219 F2d 529 Maricopa County Municipal Water Conservation District Number One v. J C Looney

219 F.2d 529



J. C. LOONEY, Carl J. Klinger, O. W. Bauer, G. M. Dunne and John G. Elwell, on behalf of themselves and all others similarly situated, Appellees.

No. 14000.

United States Court of Appeals, Ninth Circuit.

February 15, 1955.

Kramer, Roche & Perry, Phoenix, Ariz., for appellant.

McCall, Parkhurst & Crowe and Paul B. Horton, Dallas, Tex., for appellees.

Before HEALY, BONE and POPE, Circuit Judges.

HEALY, Circuit Judge.


This is a class suit brought by appellees as holders of bonds of appellant District on behalf of themselves and all others similarly situated. The purpose of the action was to recover from the District interest of 2½%, represented by coupons attached to the bonds, payable June 30, 1950. The court gave judgment for appellees and ordered the District to assess and collect, in the manner provided by law, ad valorem taxes on the taxable property of the District sufficient to raise the necessary amount.


The District contends that but ½ of 1% was payable as interest for the first 11 months of the year in question although conceding that the 2½% rate called for in the coupons was payable for the final month. The background of the case need not be developed at any great length since the subject matter has no general importance. The District's contention rests on the terms of restrictions imposed by the Reconstruction Finance Corporation in connection with a loan of $300,000 of "new money" it made to the District in 1944. This loan was to be repaid in six annual installments, the first of which was payable June 1, 1945, and the last June 1, 1950. There was no default in respect of the payment of these installments or of the interest thereon, and the final payment of June 1, 1950 completely retired the loan.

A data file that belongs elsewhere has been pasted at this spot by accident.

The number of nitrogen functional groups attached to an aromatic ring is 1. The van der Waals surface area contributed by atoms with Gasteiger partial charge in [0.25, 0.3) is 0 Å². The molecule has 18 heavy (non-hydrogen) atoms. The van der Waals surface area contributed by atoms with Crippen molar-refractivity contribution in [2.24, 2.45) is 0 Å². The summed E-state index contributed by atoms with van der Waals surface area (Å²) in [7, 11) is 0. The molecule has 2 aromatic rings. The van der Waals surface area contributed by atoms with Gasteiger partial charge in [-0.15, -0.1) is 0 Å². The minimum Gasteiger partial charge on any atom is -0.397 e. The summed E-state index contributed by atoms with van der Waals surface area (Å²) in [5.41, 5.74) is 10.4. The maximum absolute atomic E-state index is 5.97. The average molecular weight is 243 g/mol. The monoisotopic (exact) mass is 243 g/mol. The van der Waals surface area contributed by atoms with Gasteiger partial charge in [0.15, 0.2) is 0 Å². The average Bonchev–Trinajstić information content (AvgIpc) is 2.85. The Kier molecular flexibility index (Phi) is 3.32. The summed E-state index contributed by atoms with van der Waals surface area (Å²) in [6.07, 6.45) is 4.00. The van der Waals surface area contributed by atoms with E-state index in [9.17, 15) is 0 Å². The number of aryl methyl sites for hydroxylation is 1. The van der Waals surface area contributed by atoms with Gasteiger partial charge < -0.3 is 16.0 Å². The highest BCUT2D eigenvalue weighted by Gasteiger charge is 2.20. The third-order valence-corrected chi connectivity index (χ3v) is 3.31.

As part of the agreement with the RFC the District was to issue "new bonds," as they were termed, for the purpose of retiring an existing issue held by members of the general public. Paragraph 17 of the contract reads in material part: "Concerning the New Bonds: Borrower shall cause to be issued another series of bonds (herein called `New Bonds') in a principal amount not to exceed $1,114,500. New Bonds shall bear inteerst at a rate not exceeding ½ of 1% per annum until such time as Borrower shall have repaid the $300,000 loan herein referred to with interest thereon and shall not be in default with respect to any principal or interest payment on the Refunding Bonds, and thereafter interest may be paid on New Bonds at a rate not exceeding 3% per annum so long as any Refunding Bond remains outstanding." (The "new bonds" referred to are those now held by appellees and others on whose behalf they sue.)


Before an irrigation district such as the present may issue bonds, the Arizona law requires that the electors approve any contract in connection with the issue and also approve the details thereof. Notice of the election is required to be given by posting and publication. The notice must recite specifically "the maximum amount, interest rate and maturities of any new bonds that may be issued by the district pursuant thereto."